Visualfilter for Experiments in Learning
Most photographers who've used a variety of different camera formats
are familiar with the upside-down, and backwards coordinate transformations.
After spending much of the day under the heavy black cloth, looking at
the ground glass, one sees the real-world as upside-down. In fact, since
the image on the retina really is upside down, why not look at the world
And of course, I can see others as they see themselves in the mirror.
And then when I look in the mirror myself, I'd see a non-reversed version
of myself. Learning to read this way takes more time, I find, than upside-down
reading, probably because I've used a view camera for many years, and not
done too much medium-format (2.25 inch) work, where the cameras present
things backwards. I can read upside-down almost as fast as rightside-up,
but my backwards reading is a little slow.
A sideways world is kind of fun too, but I get tired of the simple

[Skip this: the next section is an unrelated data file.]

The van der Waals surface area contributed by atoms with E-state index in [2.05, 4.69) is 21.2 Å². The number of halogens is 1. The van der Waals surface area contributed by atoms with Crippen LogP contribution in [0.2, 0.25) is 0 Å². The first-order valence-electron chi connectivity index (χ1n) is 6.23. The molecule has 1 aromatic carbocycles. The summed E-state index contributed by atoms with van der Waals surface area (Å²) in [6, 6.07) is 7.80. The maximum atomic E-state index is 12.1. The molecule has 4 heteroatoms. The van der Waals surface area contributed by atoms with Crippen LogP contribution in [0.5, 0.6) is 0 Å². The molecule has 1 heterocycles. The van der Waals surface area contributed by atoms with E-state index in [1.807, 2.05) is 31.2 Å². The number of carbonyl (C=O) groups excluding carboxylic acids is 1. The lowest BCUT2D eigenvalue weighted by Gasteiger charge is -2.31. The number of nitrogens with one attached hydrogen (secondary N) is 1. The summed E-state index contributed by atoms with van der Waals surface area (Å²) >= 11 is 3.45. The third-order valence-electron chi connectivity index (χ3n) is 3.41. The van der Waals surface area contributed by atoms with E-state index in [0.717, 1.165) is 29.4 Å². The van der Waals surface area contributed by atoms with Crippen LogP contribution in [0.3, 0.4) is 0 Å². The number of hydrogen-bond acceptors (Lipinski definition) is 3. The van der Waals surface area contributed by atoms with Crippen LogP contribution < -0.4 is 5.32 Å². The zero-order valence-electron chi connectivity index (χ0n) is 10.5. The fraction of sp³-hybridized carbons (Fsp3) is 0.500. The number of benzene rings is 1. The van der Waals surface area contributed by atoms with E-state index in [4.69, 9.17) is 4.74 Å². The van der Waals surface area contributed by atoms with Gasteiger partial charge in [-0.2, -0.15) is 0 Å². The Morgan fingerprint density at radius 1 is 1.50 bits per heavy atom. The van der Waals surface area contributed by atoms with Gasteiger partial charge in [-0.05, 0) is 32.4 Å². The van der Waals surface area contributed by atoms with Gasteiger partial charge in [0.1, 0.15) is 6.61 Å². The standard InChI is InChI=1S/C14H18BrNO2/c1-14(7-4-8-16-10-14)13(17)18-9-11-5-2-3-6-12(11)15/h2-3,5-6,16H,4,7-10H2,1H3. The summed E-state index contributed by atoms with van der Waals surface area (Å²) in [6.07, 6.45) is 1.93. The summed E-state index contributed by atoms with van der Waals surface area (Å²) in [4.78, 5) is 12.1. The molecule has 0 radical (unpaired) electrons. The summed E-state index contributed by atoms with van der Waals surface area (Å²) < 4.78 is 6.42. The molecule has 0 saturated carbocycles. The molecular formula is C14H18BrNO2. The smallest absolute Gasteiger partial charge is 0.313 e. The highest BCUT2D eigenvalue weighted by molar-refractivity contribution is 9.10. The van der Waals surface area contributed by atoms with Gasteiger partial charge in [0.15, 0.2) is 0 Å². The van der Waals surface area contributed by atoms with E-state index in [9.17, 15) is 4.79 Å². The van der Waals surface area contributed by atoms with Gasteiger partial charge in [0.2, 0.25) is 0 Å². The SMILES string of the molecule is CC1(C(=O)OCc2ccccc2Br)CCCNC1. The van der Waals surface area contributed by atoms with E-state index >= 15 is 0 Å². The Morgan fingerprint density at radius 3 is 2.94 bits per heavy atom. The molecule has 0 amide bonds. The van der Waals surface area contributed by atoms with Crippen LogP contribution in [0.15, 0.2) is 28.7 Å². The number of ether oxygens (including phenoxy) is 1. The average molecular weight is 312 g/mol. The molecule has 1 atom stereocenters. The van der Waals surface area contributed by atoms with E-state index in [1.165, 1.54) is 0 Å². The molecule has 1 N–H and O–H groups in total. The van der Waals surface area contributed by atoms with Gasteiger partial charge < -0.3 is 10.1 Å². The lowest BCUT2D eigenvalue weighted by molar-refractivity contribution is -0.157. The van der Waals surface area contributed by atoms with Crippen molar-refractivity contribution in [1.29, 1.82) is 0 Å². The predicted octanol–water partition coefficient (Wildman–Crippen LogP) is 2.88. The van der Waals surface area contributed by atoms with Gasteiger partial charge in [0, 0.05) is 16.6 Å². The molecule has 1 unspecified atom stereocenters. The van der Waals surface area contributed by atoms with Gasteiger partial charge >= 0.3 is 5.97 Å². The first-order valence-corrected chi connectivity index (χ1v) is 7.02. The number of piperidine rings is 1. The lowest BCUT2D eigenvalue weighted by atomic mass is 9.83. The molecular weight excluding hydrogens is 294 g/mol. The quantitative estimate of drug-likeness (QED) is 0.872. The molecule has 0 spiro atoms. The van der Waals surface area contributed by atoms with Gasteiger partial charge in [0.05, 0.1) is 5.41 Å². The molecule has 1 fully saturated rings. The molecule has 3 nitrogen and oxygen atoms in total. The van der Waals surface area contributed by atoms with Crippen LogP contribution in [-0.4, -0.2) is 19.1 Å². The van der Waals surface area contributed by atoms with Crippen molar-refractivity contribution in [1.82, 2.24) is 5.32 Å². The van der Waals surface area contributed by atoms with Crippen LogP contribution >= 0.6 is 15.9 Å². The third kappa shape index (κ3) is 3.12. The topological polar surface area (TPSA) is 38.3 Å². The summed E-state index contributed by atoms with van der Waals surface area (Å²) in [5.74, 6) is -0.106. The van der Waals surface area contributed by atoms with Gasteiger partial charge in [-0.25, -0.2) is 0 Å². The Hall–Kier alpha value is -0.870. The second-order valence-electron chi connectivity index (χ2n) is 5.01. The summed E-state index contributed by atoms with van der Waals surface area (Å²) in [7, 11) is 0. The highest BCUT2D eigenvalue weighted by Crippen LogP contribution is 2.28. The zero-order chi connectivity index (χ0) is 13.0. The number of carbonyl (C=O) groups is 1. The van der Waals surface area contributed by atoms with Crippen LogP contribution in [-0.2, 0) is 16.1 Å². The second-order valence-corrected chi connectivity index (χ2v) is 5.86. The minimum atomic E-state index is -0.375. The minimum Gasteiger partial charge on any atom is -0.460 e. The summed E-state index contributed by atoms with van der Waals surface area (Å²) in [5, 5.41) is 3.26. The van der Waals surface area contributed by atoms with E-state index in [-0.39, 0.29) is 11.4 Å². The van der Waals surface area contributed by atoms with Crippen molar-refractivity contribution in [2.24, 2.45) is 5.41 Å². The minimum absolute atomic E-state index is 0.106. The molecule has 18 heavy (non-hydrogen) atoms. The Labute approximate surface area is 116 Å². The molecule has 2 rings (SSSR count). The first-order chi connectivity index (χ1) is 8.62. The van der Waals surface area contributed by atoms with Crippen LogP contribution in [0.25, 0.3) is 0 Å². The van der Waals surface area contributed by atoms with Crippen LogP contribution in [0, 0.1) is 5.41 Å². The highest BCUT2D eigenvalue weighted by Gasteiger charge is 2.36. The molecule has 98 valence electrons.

"deflection-yoke" coordinate transformations.
Visualfilter for Experiments in Understanding Visual Handicaps
The visual filter also makes it possible to synthesize (and therefore
better understand) various problems encounted by the visually
handicapped. For example, running live video through a blurring kernel makes
it immediately obvious that many of the signs and other writing are
hard to read, while it is still possible to find my way into my office.
Walking around for a day with such a blurring kernel makes it very
easy to identify the sorts of problems encounted by someone suffering
from this kind of impairment.
The visual filter can also easily synthesize other visual
defficiencies like the inability to see well in the dark,
or the inability to see well in bright light.
You can also live in a negated world, (as though everything is
a photographic negative), by computationlly negating the video,
or by building a video negation system.